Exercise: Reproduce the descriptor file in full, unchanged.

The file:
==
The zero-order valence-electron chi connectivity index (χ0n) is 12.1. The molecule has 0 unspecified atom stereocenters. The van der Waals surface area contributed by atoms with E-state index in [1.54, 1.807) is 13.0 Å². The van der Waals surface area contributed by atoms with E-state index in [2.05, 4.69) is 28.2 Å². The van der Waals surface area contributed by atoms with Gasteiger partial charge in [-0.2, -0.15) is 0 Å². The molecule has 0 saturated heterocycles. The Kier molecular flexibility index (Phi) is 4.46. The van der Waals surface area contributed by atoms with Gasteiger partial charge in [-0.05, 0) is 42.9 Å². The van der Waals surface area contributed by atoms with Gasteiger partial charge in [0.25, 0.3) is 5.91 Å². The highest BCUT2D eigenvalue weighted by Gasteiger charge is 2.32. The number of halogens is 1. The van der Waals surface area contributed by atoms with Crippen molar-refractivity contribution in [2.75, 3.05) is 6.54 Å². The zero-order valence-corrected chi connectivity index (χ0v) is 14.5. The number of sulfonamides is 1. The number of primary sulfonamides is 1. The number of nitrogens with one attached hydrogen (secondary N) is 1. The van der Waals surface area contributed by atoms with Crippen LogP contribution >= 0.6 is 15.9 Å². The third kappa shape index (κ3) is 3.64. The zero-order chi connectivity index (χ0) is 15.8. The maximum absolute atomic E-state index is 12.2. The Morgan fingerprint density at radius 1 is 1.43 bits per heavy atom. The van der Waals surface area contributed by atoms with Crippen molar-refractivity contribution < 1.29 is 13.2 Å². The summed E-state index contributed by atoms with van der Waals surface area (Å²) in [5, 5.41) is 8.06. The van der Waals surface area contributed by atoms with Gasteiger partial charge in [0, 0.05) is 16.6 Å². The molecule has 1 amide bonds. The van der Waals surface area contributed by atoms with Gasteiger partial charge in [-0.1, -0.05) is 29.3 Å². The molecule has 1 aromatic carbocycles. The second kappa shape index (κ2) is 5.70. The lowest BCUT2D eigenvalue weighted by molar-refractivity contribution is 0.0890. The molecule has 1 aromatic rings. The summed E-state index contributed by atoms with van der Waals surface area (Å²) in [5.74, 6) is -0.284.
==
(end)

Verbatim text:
The zero-order valence-electron chi connectivity index (χ0n) is 12.1. The molecule has 0 unspecified atom stereocenters. The van der Waals surface area contributed by atoms with E-state index in [1.54, 1.807) is 13.0 Å². The van der Waals surface area contributed by atoms with E-state index in [2.05, 4.69) is 28.2 Å². The van der Waals surface area contributed by atoms with Gasteiger partial charge in [-0.2, -0.15) is 0 Å². The molecule has 0 saturated heterocycles. The Kier molecular flexibility index (Phi) is 4.46. The van der Waals surface area contributed by atoms with Gasteiger partial charge in [-0.05, 0) is 42.9 Å². The van der Waals surface area contributed by atoms with Gasteiger partial charge in [0.25, 0.3) is 5.91 Å². The highest BCUT2D eigenvalue weighted by Gasteiger charge is 2.32. The number of halogens is 1. The van der Waals surface area contributed by atoms with Crippen molar-refractivity contribution in [2.75, 3.05) is 6.54 Å². The zero-order valence-corrected chi connectivity index (χ0v) is 14.5. The number of sulfonamides is 1. The number of primary sulfonamides is 1. The number of nitrogens with one attached hydrogen (secondary N) is 1. The van der Waals surface area contributed by atoms with Crippen LogP contribution >= 0.6 is 15.9 Å². The third kappa shape index (κ3) is 3.64. The zero-order chi connectivity index (χ0) is 15.8. The maximum absolute atomic E-state index is 12.2. The Morgan fingerprint density at radius 1 is 1.43 bits per heavy atom. The van der Waals surface area contributed by atoms with Crippen molar-refractivity contribution < 1.29 is 13.2 Å². The summed E-state index contributed by atoms with van der Waals surface area (Å²) in [5, 5.41) is 8.06. The van der Waals surface area contributed by atoms with Gasteiger partial charge in [0, 0.05) is 16.6 Å². The molecule has 1 amide bonds. The van der Waals surface area contributed by atoms with Gasteiger partial charge in [-0.1, -0.05) is 29.3 Å². The molecule has 1 aromatic carbocycles. The second kappa shape index (κ2) is 5.70. The lowest BCUT2D eigenvalue weighted by molar-refractivity contribution is 0.0890. The molecule has 1 aromatic rings. The summed E-state index contributed by atoms with van der Waals surface area (Å²) in [5.74, 6) is -0.284.